Madonna failed to obtain a work permit that would have allowed her to give a commercial performance. Source: ITAR-TASS
Russia’s Foreign Ministry has ruled that Madonna’s visa did not allow her to give a commercial performance in Moscow and St Petersburg last August, backing a lawmaker’s claim that her concert constituted “illegal commercial activity,” which may hamper her efforts to get a visa in the future, Izvestia reported on Tuesday.
The Foreign Ministry’s statement came in response to a claim by St. Petersburg legislator Vitaly Milonov, who questioned the legality of the pop singer’s visit after she spoke out in support of gay rights and the Pussy Riot feminist punk group, who were jailed after a protest stunt at Christ the Saviour Cathedral last spring.
Madonna failed to obtain a work permit that would have allowed her to give a commercial performance, the Foreign Ministry said, adding that since the singer was invited by the Culture Ministry on a single-entry three month visa, the purpose of her visit should have been limited to “cultural ties.”
"If a foreign national's activity in Russia is aimed at making a profit, including through commercial performances, the said national must receive a work permit from the Federal Migration Service, and therefore must be issued a normal work visa, with the purpose of the visit stated as work for hire," the Foreign Ministry statement quoted by Izvestia said.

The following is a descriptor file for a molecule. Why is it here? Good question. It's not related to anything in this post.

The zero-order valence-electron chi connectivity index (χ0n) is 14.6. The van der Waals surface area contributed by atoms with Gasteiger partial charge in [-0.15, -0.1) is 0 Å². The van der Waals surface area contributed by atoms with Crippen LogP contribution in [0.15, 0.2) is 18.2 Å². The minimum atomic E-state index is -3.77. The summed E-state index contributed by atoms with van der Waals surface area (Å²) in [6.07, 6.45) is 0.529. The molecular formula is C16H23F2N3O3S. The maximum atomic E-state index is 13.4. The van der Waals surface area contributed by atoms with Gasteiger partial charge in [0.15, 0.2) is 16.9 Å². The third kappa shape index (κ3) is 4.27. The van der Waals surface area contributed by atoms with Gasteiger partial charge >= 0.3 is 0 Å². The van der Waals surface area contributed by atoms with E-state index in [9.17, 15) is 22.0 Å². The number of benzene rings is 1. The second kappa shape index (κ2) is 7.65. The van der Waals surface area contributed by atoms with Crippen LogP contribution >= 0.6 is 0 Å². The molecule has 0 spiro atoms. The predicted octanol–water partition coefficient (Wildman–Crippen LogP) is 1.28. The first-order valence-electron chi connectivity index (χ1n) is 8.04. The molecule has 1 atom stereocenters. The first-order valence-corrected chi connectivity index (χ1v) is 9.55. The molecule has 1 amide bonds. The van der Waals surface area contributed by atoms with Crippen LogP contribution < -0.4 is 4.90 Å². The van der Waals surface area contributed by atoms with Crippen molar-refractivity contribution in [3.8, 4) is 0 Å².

Milonov said that the organizers of the concert should be held responsible for the violation.
“Those who applied for a visa for Louise Ciccone [the singer's birth name is Madonna Louise Ciccone] face a fine of 500,000 roubles ($16.7 million),” Izvestia quoted Milonov as saying. “It has to be determined whether [Madonna] filed the documents herself. The question of the legality of Madonna’s visit to our country will also come up, and next time it will be a lot more difficult to get a visa.”
Madonna was not hired to give the performance, so there is no contract that could serve as the basis of a work visa, Izvestia reported, citing Yevgeny Finkelshtein, the president of tour organizers PMI . “All over the world, there is such a concept as an artist’s visa,” Finkelshtein was quoted as saying. “The work visa that Milonov was insisting on would take half a year to obtain and would require a work contract.”
First published in The Moscow News.
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